Equity futures were little changed after the midterm results; Meta shares jump on layoffs

Traders work on the floor of the New York Stock Exchange (NYSE) on October 27, 2022 in New York City. Stocks continued their upside gains on Thursday with the Dow Jones up nearly 400 points on a new GDP report that beat expectations.

Spencer Platt | Getty Images News | Getty Images

Stock futures remained virtually unchanged – following recent market gains – as the midterm election results provided no clear answer on who would control Congress.

Futures contracts linked to the Dow Jones Industrial Average fell 64 points, or about 0.19%. S&P 500 futures were little changed and Nasdaq 100 futures were barely positive around 6:30 a.m. ET.

The shares have posted three straight days of gains. The Dow Jones climbed 333 points on Tuesday for its third consecutive session of gains of more than 1%. The rebound in stocks may in part be due to the election, where Wall Street expected Republicans to gain ground and create a stalemate in Washington, D.C.

But Congressional control was unclear, with the odds indicating Republicans would take the House but without the “red pay” many political analysts had expected.

In one of the key races that could determine control of Congress, Democrat John Fetterman beat Republican Mehmet Oz for the pivotal Senate seat in Pennsylvania, according to an NBC News projection.

Oz had the backing of former President Donald Trump, whose endorsed candidates have had uneven levels of success across the country. Along with Oz’s loss, Trump-backed GOP nominee Tudor Dixon lost his bid to unseat incumbent Democrat Gretchen Witmer in the race for governor of Michigan. The race in Pennsylvania also saw another GOP Trump endorser, Doug Mastriano, lose easily to Democrat Josh Shapiro.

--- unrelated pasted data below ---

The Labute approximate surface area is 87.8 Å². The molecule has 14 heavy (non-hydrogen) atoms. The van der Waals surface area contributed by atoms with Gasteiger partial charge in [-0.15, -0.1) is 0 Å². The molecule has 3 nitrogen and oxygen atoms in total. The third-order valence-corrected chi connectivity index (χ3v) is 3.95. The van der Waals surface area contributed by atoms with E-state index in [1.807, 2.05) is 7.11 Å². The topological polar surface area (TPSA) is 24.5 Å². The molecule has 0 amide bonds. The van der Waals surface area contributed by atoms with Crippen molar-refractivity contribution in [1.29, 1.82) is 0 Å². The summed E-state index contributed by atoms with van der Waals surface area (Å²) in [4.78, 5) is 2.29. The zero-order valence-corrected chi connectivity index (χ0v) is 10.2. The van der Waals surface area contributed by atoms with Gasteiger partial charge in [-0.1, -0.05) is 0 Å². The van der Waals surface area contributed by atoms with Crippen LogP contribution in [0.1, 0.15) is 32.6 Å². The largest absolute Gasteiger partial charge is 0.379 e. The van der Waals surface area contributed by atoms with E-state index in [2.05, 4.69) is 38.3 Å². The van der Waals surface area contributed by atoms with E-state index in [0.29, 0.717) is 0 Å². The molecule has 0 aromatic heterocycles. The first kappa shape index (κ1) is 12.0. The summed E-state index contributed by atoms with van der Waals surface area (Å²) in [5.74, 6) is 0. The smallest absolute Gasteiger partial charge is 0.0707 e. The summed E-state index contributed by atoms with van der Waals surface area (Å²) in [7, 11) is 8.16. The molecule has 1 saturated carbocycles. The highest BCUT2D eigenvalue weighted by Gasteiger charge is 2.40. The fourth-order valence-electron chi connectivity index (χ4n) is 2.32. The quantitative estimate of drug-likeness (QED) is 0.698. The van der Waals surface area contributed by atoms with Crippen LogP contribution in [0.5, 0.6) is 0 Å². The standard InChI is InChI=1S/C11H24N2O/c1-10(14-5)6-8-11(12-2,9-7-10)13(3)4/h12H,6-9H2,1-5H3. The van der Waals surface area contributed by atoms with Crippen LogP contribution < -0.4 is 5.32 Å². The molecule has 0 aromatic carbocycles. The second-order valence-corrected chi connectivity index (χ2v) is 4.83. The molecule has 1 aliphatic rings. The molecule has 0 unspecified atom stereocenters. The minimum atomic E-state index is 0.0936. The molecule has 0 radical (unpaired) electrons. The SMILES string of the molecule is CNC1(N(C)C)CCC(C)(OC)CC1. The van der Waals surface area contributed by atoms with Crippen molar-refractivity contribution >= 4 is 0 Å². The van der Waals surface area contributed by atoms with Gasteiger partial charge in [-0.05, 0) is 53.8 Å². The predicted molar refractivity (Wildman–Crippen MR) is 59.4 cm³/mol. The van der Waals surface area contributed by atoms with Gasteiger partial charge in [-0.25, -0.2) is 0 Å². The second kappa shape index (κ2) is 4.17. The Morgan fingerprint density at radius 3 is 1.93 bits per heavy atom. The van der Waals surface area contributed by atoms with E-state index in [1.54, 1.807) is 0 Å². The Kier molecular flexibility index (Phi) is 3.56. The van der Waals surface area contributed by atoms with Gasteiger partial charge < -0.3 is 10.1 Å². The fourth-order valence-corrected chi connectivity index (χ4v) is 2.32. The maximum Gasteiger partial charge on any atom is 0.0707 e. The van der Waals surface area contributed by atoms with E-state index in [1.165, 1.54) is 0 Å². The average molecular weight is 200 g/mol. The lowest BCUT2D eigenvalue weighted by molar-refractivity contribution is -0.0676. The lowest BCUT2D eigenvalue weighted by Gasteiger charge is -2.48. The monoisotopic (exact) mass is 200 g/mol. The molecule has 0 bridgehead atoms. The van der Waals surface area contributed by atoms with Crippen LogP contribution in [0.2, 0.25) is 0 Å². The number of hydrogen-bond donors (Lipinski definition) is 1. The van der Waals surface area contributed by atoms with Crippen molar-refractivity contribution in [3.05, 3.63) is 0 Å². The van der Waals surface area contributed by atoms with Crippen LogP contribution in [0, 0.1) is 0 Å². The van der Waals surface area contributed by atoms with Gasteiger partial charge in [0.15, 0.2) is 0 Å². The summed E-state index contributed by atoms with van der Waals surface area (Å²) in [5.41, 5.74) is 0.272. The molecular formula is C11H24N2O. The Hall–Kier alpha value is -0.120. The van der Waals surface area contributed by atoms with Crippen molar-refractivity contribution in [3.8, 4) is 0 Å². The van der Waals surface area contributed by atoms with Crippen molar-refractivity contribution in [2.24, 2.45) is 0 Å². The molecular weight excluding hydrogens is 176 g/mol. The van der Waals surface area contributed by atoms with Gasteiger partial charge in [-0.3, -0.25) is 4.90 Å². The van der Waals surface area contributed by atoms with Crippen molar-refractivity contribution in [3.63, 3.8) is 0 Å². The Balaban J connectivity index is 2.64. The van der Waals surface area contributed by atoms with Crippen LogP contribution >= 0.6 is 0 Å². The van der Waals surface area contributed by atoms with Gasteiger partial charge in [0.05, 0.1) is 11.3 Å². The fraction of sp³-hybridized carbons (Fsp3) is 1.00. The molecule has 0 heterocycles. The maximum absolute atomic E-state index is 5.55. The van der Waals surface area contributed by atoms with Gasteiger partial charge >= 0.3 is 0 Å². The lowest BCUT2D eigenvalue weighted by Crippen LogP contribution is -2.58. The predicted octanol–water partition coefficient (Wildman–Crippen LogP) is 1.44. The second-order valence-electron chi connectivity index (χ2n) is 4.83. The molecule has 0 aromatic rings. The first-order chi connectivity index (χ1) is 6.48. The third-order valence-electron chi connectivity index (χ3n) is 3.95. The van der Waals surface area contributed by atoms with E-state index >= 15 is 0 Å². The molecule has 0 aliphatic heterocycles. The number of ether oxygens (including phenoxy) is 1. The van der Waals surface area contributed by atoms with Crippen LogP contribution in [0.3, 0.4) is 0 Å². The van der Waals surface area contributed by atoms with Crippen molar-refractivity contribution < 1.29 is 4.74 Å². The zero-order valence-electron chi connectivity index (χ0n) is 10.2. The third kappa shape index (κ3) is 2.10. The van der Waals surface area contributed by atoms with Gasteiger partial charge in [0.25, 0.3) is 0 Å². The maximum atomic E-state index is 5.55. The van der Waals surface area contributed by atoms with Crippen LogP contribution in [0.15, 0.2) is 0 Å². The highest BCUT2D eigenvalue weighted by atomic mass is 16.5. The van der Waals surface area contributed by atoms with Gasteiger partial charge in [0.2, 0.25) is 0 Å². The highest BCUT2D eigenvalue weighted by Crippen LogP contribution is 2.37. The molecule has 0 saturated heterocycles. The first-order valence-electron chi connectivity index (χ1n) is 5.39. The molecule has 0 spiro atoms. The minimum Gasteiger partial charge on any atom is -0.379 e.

Republicans were widely expected to take control of the House of Representatives, but important races remain up in the air and NBC News has not made any definitive projections on how the party battle will play out.

Morgan Stanley’s chief U.S. equity strategist Mike Wilson said on CNBC’s “Closing Bell” that if it ends up being a divided government, it could help ease concerns about inflation and rising rates. of interest in the future.

“It looks like the House will go with the Republicans,” Wilson said. “It means a stalemate. Probably, less budgetary expenditure will be carried out.”

Although the election captured market attention, investors may want to move on now that the Federal Reserve is raising interest rates to lower inflation, which could tip the economy into recession. .

The political landscape “will fascinate the talkative class in Washington, but for the markets, attention will be on whether a recession is looming, whether the Fed will end its tightening this winter and whether a truce and negotiations are possible in the war in Ukraine,” wrote Greg Valliere, chief U.S. policy strategist at AGF Investments.

The recent market rally came at the start of a strong seasonal period. Historically, stocks tend to rise after midterm elections and the political clarity they bring, and the last two months of the year are seen as a bullish period for investors.

Facebook Parent Shares Metaplatforms rose 3% before market after the social media giant announced it would lay off more than 11,000 workers. Founder and CEO Mark Zuckerberg said he was too optimistic about growth and now needed to streamline the business.

One of the stocks that weighed on the futures was Disney, which fell more than 6% in extended trading after the entertainment giant missed estimates on higher and lower earnings for its fiscal fourth quarter.


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